The American Civil Liberties Union of Indiana’s Transgender Education and Advocacy Program is organizing an “Ask Me Anything” event starting at noon Wednesday on Facebook Live, featuring advocates Lo Ray and Michelle Young.
About 11 months after the 7th Circuit Court of Appeals issued its landmark ruling which found Title VII does prohibit discrimination based on sexual orientation, the 2nd Circuit Court of Appeals has reached the same conclusion.
A lawyer’s arguments on behalf of a client suing Rose-Hulman Institute of Technology for alleged violations of the Americans with Disabilities Act has drawn a second written warning for his claims that a magistrate judge is biased.
Fourteen days after rallying on the third floor of the Indiana Statehouse to cheer, applaud and push the Legislature into passing a hate crime bill this session, advocates were stunned the measure failed last week to even get a committee vote.
A national coalition of fair housing advocates has filed a complaint in federal court alleging intentional and discriminatory violations of the Fair Housing Act of 1968 against minority communities across the country, including communities in Indiana.
A former Lake County sheriff is appealing his conviction in a public corruption case.
Though an attorney who served as a reference for his application to the Indiana Supreme Court served as counsel for an adoption case in his court, a Hamilton County judge was not required to recuse himself because of that relationship, the Indiana Supreme Court has ruled.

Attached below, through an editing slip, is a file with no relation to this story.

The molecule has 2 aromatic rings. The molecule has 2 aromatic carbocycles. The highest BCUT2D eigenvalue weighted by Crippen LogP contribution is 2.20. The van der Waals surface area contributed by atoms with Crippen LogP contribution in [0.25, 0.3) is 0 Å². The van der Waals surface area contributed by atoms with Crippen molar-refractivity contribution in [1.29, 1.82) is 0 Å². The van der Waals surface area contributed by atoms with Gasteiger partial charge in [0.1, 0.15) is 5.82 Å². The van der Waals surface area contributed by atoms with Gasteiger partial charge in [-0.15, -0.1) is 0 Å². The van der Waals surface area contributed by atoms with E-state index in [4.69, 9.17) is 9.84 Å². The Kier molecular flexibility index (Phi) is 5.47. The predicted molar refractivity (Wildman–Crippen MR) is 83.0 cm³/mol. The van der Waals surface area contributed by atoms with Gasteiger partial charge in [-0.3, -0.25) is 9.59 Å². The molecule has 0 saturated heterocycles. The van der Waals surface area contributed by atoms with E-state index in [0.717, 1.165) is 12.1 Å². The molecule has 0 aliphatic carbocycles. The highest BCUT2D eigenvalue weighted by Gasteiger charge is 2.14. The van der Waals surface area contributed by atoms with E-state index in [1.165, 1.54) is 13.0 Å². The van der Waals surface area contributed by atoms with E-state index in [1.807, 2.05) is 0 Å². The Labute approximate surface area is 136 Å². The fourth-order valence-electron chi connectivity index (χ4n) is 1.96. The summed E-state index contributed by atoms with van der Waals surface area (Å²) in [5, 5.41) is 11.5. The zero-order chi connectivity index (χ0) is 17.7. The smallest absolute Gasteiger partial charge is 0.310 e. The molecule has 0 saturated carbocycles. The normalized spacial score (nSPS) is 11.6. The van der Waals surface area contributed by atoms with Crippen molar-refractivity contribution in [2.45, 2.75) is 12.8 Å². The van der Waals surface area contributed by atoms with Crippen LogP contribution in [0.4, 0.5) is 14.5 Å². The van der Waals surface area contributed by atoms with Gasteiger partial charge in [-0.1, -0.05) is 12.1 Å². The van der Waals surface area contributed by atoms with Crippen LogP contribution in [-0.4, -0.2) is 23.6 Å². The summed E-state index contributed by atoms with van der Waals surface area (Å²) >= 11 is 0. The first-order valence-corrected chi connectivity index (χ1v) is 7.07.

Emphasizing the economic as well as social benefits of hate crime laws, an energic and diverse crowd rallied inside the Indiana Statehouse Tuesday in support of two bills that would add penalties for crimes motivated by bias.
Employment defense firm Ogletree Deakins Nash Smoak & Stewart P.C., which has a significant presence in Indianapolis, is accused of discriminating against female shareholders in a federal lawsuit seeking $300 million in damages on behalf of 100 non-equity women shareholders at the firm.
With two hate crime bills introduced in the Indiana Legislature this session, proponents are hoping the third time will be the charm for finally getting a measure to the governor’s desk. Advocates plan a rally at the Statehouse on Tuesday.
His vote likely to decide the outcome, Supreme Court Justice Anthony Kennedy voiced competing concerns Tuesday about respecting the religious beliefs of a Colorado baker who wouldn’t make a wedding cake for a same-sex couple, and the gay couple’s dignity.
Though outward expressions of discrimination against certain types of attorneys in court may have diminished over the years, each attorney, litigant, juror and judge who enters a courtroom brings with them their own set of implicit biases.